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L’Winter is coming! Many four-legged friends get along very well with the cold season and are happy with the beautiful sides that winter brings: walks and frolicking in the snow on the one hand and pleasant and cuddly evenings on the other.
But that’s not the case for all dogs! That’s why we have prepared a list of advice for owners of four-legged friends.
What to watch out for in December?
Advent and Christmas can actually be a challenge for dog owners, especially if you have a young and adventurous four-legged friend.
But don’t worry: if you follow some important ones precautionary measuresnothing can go wrong and you can enjoy this special moment together with Fido.
Protect Fido from the cold
Dogs can catch colds too, especially in cold and wet winter weather and should therefore be protected from the cold.
It’s better to take a shorter, more frequent walk than to take a huge ride. Dry your dog off when you return, and if needed, dog clothing can come in handy, especially for older or ill furry pets.
In winter, salt is spread on the road to prevent slipperiness. But this can be a danger to the dog’s paws because the pads can be damaged. Also, by licking their paws, they could eat salt.
So be careful where you take Fido to walk.
Ice between the paws
Long-haired dogs in particular suffer from the annoying lumps on the paw pads that form in the snow. You can prevent this problem by trimming the hair between your toes and scrubbing the skin with buttermilk or petroleum jelly.
Another option is the dog shoesso sensitive paws will not only be protected from snow and ice, but also from road salt.
After the walk, it is best to rinse the dog’s paws.
If the dog ingests a fallen mistletoe or a part of the poinsettia, it risks serious symptoms of poisoning such as diarrhea and severe cramps.
If you can’t replace them with fake plants, you should at least place them out of pet’s reach or at a safe height.
Dogs in winter may be less active than usual and need more sleep than in summer, but this is quite normal.
However, if you notice that Fido is too tired and listless, you should consult a vet and clarify the symptoms.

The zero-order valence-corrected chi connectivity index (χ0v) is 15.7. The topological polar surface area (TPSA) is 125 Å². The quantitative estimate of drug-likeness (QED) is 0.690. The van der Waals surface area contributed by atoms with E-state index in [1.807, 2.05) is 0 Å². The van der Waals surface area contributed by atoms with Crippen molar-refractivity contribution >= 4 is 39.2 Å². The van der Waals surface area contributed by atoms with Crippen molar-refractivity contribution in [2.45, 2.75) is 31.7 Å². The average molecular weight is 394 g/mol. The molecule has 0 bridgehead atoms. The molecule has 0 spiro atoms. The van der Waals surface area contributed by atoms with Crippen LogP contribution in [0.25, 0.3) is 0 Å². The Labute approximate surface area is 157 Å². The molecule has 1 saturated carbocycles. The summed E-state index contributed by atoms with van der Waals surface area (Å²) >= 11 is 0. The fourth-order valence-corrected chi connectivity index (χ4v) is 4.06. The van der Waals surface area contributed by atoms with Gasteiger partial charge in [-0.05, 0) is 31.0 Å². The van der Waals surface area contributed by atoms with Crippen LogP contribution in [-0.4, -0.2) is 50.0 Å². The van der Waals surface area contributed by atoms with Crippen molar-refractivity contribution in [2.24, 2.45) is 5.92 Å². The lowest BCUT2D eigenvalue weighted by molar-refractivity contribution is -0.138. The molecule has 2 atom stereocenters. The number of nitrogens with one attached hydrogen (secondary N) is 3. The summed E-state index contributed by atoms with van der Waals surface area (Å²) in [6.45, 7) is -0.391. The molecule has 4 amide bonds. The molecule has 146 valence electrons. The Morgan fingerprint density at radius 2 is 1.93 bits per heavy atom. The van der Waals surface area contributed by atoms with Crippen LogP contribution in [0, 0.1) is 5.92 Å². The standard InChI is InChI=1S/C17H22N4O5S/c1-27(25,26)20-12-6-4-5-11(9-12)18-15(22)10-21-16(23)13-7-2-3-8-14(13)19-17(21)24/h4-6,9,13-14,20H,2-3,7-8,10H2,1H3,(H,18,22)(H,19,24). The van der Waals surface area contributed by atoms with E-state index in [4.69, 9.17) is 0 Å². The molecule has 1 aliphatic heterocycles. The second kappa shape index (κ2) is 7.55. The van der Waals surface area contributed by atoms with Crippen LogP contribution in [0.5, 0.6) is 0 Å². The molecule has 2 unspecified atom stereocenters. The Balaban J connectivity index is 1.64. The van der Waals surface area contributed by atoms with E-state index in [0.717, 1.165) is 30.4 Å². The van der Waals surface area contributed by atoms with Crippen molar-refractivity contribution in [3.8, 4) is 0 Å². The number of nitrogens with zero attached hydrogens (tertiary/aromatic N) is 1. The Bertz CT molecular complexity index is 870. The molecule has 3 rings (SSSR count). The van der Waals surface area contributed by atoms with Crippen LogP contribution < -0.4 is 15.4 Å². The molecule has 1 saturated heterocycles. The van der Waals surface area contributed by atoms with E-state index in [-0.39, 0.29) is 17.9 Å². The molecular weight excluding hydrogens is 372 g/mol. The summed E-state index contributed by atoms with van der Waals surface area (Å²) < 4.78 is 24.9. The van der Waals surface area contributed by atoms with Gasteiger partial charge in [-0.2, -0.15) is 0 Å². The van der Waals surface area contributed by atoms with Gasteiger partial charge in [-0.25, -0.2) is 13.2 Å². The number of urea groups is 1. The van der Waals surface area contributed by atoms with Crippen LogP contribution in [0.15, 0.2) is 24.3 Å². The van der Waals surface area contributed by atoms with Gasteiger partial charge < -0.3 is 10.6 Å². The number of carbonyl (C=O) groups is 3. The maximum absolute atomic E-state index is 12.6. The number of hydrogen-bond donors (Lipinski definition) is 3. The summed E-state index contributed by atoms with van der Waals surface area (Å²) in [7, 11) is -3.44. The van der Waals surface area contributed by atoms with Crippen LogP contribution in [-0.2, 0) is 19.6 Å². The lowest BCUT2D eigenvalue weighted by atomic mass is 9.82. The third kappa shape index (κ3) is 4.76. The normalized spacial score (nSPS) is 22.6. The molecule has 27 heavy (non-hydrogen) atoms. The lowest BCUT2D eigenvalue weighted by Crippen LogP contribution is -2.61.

December foods: what to put in Fido’s bowl?
At Christmas we have to be very careful about foods that are poisonous for our four-legged friends, which are often found on our tables.
Not everything that is good for humans is also good for dogs! Among foods to keep away there are:
Let’s see some of them in detail.
Garlic contains a substance that is poisonous to dogs and even fatal in large doses. Vomiting and diarrhea are the most common symptoms, and cardiovascular and respiratory problems are serious signs.
The consequences of poisoning are also expressed in cramps, disorientation and light-colored mucous membranes.
Onions contain sulfur compounds that are toxic to your dog and can even be fatal.
Symptoms of poisoning in this case are fatigue, impaired coordination, pale mucous membranes and profuse salivation. Stomach pain, vomiting, diarrhea, and difficulty breathing also occur most often.
Chocolate contains various substances that are not good for animals. In addition to sugar and milk, theobromine can lead to poisoning.
The degree of poisoning depends on the one hand on the size, weight and age of the dog and on the other hand on the amount ingested. The more cocoa there is in a chocolate, the higher its theobromine content. Dark chocolate is therefore particularly dangerous.
Avocados contain the toxin persin, which can cause severe symptoms of poisoning, as well as having too high a fat content.
If your dog has eaten an avocado, symptoms such as shortness of breath, cramps, high pulse, diarrhea, coughing and vomiting, as well as general weakness, disorientation and malaise usually occur within 24 hours.
The harmful thing about cinnamon is the coumarin it contains. This natural aromatic substance, which gives cinnamon its spicy smell, can cause serious liver problems in dogs, even in small amounts.
Furthermore, consumption is carcinogenic in the long term.
The dangers of Christmas
During the Christmas season it is common practice to light candlesSo be careful to keep them out of Fido’s reach.
Not to mention the decorations of theChristmas tree; if the tree balls were to fall they could be within Fido’s reach. So be careful not to choose glass decorations that could injure the animal.
Also prevent the dog from licking thewater that you use to water the tree and try to pay attention to the fairy lights which, if placed in the mouth, could shock your pet.
In this period, it is also not uncommon to hear fireworks barrelsand not just on the night of December 31st. Try to get your four-legged friend used to loud noises in time and find him a place in the house where he feels safe and protected by your caresses.